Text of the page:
Alston visited the Philippines in February 2007 to investigate cases of extrajudicial killings. Among his recommendations are: that extrajudicial executions be eliminated from counterinsurgency operations; that the principle of command responsibility be ensured as basis for criminal liability to prosecute military officers; and, that the Inter-Agency Legal Action Group (IALAG) be abolished.

The AHRC noted that the UPR’s outcome also reaffirmed the findings of the Melo Commission. The Melo Commission was created by the President in 2007 in response to local and international pressures to put a stop to media and activist killings. The Commission called on the government to investigate complaints of killings against the military.

In 2007, the AHRC described as urgent the recommendations of the Melo Commission and Alston. The group noted, “However, one year later, the lack of progress illustrates the government’s inability and unwillingness to implement them.”

The group said further, “While there has been a welcome drop in the number of killings, there have been no effective prosecutions of those responsible, who continue to enjoy impunity, threatening the enjoyment of human rights at present and in the future.”

The AHRC recommended the creation of an independent mechanism to monitor and evaluate the actual implementation of the recommendations made by the concerned international and local agencies.

Writ of amparo

While the AHRC welcomed the Supreme Court’s adoption of the writ of amparo and the writ of habeas data, the group noted that there have been strong reservations as to how judges are dealing with petitions. The group said, “…They [judges] are ignoring the fact that these writs are designed to provide urgent relief and not lead to exhaustive and lengthy procedures before decisions are issued. These are tools designed to protect the lives and security of persons.

The AHRC lamented that five petitions for writs have been rejected on the premise that the petitioners have failed to produce clear evidence of apparent or visible threats to their lives in recent times. “The courts’ decisions have run contrary to the writ’s intent as they cast the burden of proof concerning threats on the complainants,” it said.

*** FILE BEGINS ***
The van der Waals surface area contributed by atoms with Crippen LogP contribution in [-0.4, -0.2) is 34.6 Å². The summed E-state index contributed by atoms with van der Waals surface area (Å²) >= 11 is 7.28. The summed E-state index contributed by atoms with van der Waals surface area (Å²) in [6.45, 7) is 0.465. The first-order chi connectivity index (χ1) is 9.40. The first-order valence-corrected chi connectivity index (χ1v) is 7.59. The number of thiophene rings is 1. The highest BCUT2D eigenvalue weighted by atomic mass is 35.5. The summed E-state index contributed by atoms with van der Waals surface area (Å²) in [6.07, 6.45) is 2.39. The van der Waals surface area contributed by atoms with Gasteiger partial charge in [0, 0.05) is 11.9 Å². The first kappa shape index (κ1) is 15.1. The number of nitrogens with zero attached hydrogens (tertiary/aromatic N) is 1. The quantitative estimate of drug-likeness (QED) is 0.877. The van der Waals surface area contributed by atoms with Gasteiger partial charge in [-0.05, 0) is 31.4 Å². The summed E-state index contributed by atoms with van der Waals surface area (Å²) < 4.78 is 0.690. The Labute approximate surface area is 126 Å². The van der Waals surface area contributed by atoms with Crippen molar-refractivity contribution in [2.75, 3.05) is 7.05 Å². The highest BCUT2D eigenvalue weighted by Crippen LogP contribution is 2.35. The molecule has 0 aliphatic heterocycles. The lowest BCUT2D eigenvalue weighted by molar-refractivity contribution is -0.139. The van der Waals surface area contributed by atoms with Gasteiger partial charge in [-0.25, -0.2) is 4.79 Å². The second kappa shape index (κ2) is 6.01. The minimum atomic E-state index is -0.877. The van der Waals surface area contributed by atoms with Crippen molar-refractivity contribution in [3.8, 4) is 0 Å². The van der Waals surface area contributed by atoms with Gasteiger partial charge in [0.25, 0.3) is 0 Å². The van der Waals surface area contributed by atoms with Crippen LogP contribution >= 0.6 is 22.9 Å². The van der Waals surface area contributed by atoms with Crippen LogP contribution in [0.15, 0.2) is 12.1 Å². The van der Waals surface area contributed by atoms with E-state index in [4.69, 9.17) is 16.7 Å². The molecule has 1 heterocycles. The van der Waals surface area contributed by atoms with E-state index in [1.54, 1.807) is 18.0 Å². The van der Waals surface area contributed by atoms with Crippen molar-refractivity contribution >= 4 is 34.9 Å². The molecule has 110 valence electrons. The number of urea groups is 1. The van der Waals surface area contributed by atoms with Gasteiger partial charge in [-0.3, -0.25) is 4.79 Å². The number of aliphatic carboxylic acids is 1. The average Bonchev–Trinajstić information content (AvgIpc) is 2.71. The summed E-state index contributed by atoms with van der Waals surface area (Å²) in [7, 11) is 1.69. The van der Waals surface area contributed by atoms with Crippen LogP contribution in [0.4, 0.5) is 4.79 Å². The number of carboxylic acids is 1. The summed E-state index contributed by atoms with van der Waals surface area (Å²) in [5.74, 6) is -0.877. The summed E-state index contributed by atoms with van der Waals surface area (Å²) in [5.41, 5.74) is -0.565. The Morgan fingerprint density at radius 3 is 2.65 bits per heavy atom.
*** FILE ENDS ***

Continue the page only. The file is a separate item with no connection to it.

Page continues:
Arming civilians

The AHRC also expressed alarm over the ‘re-emergence and strengthening of the government’s long-standing policy of arming civilians.’ The group cited the creation of the Police Auxiliaries (PAX) by the Philippine National Police (PNP).

The AHRC said, “The policy to arm civilians has given legitimacy to vigilantism and exposed civilians to greater risk of being caught in the armed conflict.” It said that vigilante groups reign in General Santos and Davao in Mindanao and Cebu in Visayas.

The group called on the government to abandon its policy of arming civilians and to disband the Citizens Armed Force Geographical Unit (CAFGU), Civilian Volunteer Organization (CVO) and the Police Auxiliaries (PAX). “The continued existence and operations of these armed militias have already obscured the notion of state responsibility, permitting abuses of authority and rights while enabling impunity,” the AHRC deemed.

Domestic laws

The AHRC also called for the enactment of proposed laws regarding the criminalization of torture and enforced disappearance.

The group also said that no legislation concerning the principle of command responsibility with respect to extrajudicial killings has been enacted. The principle of command responsibility holds the higher ranking government official, military or otherwise, liable if he or she encourages, incites, tolerates or ignores any extrajudicial killing committed by a subordinate.